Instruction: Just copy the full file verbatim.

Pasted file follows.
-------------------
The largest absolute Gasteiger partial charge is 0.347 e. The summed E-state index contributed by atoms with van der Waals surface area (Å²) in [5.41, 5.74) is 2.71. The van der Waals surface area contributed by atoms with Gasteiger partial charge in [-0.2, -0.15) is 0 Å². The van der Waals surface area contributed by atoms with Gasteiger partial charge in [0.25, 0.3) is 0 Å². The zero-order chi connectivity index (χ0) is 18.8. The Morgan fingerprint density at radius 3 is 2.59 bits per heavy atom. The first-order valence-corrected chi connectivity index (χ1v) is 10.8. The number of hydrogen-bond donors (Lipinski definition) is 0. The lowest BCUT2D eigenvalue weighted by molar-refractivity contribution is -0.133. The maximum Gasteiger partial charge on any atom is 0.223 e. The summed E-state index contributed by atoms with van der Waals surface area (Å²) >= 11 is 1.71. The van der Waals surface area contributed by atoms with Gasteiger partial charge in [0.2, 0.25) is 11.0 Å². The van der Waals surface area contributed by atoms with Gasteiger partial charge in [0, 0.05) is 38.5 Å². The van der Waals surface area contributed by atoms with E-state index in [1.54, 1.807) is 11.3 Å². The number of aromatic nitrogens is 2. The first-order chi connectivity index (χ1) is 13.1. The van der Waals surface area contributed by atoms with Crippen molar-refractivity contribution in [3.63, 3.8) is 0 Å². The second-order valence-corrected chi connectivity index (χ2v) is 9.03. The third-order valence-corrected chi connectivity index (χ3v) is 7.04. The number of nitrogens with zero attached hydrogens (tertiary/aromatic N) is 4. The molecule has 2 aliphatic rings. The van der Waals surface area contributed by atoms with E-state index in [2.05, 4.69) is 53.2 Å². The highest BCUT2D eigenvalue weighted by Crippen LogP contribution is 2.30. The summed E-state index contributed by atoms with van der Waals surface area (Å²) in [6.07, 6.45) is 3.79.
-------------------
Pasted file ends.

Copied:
The largest absolute Gasteiger partial charge is 0.347 e. The summed E-state index contributed by atoms with van der Waals surface area (Å²) in [5.41, 5.74) is 2.71. The van der Waals surface area contributed by atoms with Gasteiger partial charge in [-0.2, -0.15) is 0 Å². The van der Waals surface area contributed by atoms with Gasteiger partial charge in [0.25, 0.3) is 0 Å². The zero-order chi connectivity index (χ0) is 18.8. The Morgan fingerprint density at radius 3 is 2.59 bits per heavy atom. The first-order valence-corrected chi connectivity index (χ1v) is 10.8. The number of hydrogen-bond donors (Lipinski definition) is 0. The lowest BCUT2D eigenvalue weighted by molar-refractivity contribution is -0.133. The maximum Gasteiger partial charge on any atom is 0.223 e. The summed E-state index contributed by atoms with van der Waals surface area (Å²) >= 11 is 1.71. The van der Waals surface area contributed by atoms with Gasteiger partial charge in [0.2, 0.25) is 11.0 Å². The van der Waals surface area contributed by atoms with Gasteiger partial charge in [0, 0.05) is 38.5 Å². The van der Waals surface area contributed by atoms with E-state index in [1.54, 1.807) is 11.3 Å². The number of aromatic nitrogens is 2. The first-order chi connectivity index (χ1) is 13.1. The van der Waals surface area contributed by atoms with Crippen molar-refractivity contribution in [3.63, 3.8) is 0 Å². The second-order valence-corrected chi connectivity index (χ2v) is 9.03. The third-order valence-corrected chi connectivity index (χ3v) is 7.04. The number of nitrogens with zero attached hydrogens (tertiary/aromatic N) is 4. The molecule has 2 aliphatic rings. The van der Waals surface area contributed by atoms with E-state index in [2.05, 4.69) is 53.2 Å². The highest BCUT2D eigenvalue weighted by Crippen LogP contribution is 2.30. The summed E-state index contributed by atoms with van der Waals surface area (Å²) in [6.07, 6.45) is 3.79.